A collection of thoughts, experiences, ideas that I like, and ideas that I have been experimenting with over the last year. It covers HTML semantics, components and approaches to front-end architecture, class naming patterns, and HTTP compression.

About semantics

Semantics is the study of the relationships between signs and symbols and what they represent. In linguistics, this is primarily the study of the meaning of signs (such as words, phrases, or sounds) in language. In the context of front-end web development, semantics are largely concerned with the agreed meaning of HTML elements, attributes, and attribute values (including extensions like Microdata). These agreed semantics, which are usually formalised in specifications, can be used to help programmes (and subsequently humans) better understand aspects of the information on a website. However, even after formalisation, the semantics of elements, attributes, and attribute values are subject to adaptation and co-option by developers. This can lead to subsequent modifications of the formally agreed semantics (and is an HTML design principle).

Distinguishing between different types of HTML semantics

The principle of writing “semantic HTML” is one of the foundations of modern, professional front-end development. Most semantics are related to aspects of the nature of the existing or expected content (e.g. h1 element, lang attribute, email value of the type attribute, Microdata).

However, not all semantics need to be content-derived. Class names cannot be “unsemantic”. Whatever names are being used: they have meaning, they have purpose. Class name semantics can be different to those of HTML elements. We can leverage the agreed “global” semantics of HTML elements, certain HTML attributes, Microdata, etc., without confusing their purpose with those of the “local” website/application-specific semantics that are usually contained in the values of attributes like the class attribute.

Despite the HTML5 specification section on classes repeating the assumed “best practice” that…

…authors are encouraged to use [class attribute] values that describe the nature of the content, rather than values that describe the desired presentation of the content.

…there is no inherent reason to do this. In fact, it’s often a hindrance when working on large websites or applications.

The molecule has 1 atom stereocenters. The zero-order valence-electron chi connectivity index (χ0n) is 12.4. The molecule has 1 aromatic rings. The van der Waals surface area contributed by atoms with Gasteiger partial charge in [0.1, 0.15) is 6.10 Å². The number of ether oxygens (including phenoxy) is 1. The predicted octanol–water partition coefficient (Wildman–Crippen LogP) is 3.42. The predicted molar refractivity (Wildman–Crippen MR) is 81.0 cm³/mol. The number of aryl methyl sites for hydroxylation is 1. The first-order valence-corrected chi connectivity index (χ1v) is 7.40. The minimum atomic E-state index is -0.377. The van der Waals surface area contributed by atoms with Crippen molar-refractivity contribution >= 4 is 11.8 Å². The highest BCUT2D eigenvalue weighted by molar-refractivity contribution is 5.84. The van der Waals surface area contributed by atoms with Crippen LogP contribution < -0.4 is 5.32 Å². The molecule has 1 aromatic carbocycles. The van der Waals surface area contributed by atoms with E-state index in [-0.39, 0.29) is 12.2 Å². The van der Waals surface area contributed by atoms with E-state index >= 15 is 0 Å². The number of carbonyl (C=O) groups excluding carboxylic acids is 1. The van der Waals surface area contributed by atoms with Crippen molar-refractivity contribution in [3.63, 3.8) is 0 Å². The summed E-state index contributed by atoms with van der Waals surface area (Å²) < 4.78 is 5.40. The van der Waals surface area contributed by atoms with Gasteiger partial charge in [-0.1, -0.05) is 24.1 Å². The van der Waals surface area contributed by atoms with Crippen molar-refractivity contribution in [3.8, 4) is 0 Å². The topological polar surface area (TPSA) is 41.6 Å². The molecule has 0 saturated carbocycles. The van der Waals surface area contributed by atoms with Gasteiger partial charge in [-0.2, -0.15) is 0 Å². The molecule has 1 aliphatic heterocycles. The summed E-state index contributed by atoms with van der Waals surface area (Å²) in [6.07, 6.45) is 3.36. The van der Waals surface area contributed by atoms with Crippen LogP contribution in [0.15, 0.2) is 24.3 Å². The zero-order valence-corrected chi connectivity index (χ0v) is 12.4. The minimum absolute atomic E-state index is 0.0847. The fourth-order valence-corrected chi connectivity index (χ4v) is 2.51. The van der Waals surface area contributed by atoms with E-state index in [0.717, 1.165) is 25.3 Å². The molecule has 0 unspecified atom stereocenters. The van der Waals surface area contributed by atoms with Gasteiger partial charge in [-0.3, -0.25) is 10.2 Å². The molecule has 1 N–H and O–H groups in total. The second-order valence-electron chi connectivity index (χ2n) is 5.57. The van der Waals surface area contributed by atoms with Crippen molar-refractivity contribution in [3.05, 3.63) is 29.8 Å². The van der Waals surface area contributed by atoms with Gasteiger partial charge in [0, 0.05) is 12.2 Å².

• Content-layer semantics are already served by HTML elements and other attributes.
  • Class names impart little or no useful semantic information to machines or human visitors unless it is part of a small set of agreed upon (and machine readable) names – Microformats.
  • The primary purpose of a class name is to be a hook for CSS and JavaScript. If you don’t need to add presentation and behaviour to your web documents, then you probably don’t need classes in your HTML.
  • Class names should communicate useful information to developers. It’s helpful to understand what a specific class name is going to do when you read a DOM snippet, especially in multi-developer teams where front-enders won’t be the only people working with HTML components.

Take this very simple example:

<div class="news">
[news content]

The class name news doesn’t tell you anything that is not already obvious from the content. It gives you no information about the architectural structure of the component, and it cannot be used with content that isn’t “news”. Tying your class name semantics tightly to the nature of the content has already reduced the ability of your architecture to scale or be easily put to use by other developers.

Content-independent class names

An alternative is to derive class name semantics from repeating structural and functional patterns in a design. The most reusable components are those with class names that are independent of the content.

We shouldn’t be afraid of making the connections between layers clear and explicit rather than having class names rigidly reflect specific content. Doing this doesn’t make classes “unsemantic”, it just means that their semantics are not derived from the content. We shouldn’t be afraid to include additional HTML elements if they help create more robust, flexible, and reusable components. Doing so does not make the HTML “unsemantic”, it just means that you use elements beyond the bare minimum needed to markup the content.

Front-end architecture

The aim of a component/template/object-oriented architecture is to be able to develop a limited number of reusable components that can contain a range of different content types. The important thing for class name semantics in non-trivial applications is that they be driven by pragmatism and best serve their primary purpose – providing meaningful, flexible, and reusable presentational/behavioural hooks for developers to use.